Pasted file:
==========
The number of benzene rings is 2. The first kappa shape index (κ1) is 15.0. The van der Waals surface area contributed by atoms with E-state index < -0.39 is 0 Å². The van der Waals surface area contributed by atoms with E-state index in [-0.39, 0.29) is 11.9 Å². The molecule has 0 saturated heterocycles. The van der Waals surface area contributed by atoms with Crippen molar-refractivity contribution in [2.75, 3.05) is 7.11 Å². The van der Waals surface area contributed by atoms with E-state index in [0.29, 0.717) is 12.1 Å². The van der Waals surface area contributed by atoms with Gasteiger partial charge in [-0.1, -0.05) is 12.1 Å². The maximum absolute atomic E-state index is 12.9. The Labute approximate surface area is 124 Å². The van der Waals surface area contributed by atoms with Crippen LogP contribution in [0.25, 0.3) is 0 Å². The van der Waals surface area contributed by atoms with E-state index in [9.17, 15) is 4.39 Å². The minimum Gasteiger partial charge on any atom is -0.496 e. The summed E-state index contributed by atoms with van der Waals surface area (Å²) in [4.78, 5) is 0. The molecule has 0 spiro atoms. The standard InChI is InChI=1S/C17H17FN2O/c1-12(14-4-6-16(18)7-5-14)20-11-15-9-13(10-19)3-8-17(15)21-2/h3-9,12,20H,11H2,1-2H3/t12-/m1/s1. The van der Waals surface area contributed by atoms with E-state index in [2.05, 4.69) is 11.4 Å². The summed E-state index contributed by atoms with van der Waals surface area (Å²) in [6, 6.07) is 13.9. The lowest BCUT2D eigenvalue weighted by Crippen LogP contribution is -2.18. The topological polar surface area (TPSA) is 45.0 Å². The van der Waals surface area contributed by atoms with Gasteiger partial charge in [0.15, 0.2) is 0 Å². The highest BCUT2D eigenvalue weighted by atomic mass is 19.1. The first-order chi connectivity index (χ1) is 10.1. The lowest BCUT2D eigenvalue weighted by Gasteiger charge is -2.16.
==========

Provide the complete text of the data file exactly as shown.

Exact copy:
The number of benzene rings is 2. The first kappa shape index (κ1) is 15.0. The van der Waals surface area contributed by atoms with E-state index < -0.39 is 0 Å². The van der Waals surface area contributed by atoms with E-state index in [-0.39, 0.29) is 11.9 Å². The molecule has 0 saturated heterocycles. The van der Waals surface area contributed by atoms with Crippen molar-refractivity contribution in [2.75, 3.05) is 7.11 Å². The van der Waals surface area contributed by atoms with E-state index in [0.29, 0.717) is 12.1 Å². The van der Waals surface area contributed by atoms with Gasteiger partial charge in [-0.1, -0.05) is 12.1 Å². The maximum absolute atomic E-state index is 12.9. The Labute approximate surface area is 124 Å². The van der Waals surface area contributed by atoms with Crippen LogP contribution in [0.25, 0.3) is 0 Å². The van der Waals surface area contributed by atoms with E-state index in [9.17, 15) is 4.39 Å². The minimum Gasteiger partial charge on any atom is -0.496 e. The summed E-state index contributed by atoms with van der Waals surface area (Å²) in [4.78, 5) is 0. The molecule has 0 spiro atoms. The standard InChI is InChI=1S/C17H17FN2O/c1-12(14-4-6-16(18)7-5-14)20-11-15-9-13(10-19)3-8-17(15)21-2/h3-9,12,20H,11H2,1-2H3/t12-/m1/s1. The van der Waals surface area contributed by atoms with E-state index in [2.05, 4.69) is 11.4 Å². The summed E-state index contributed by atoms with van der Waals surface area (Å²) in [6, 6.07) is 13.9. The lowest BCUT2D eigenvalue weighted by Crippen LogP contribution is -2.18. The topological polar surface area (TPSA) is 45.0 Å². The van der Waals surface area contributed by atoms with Gasteiger partial charge in [0.15, 0.2) is 0 Å². The highest BCUT2D eigenvalue weighted by atomic mass is 19.1. The first-order chi connectivity index (χ1) is 10.1. The lowest BCUT2D eigenvalue weighted by Gasteiger charge is -2.16.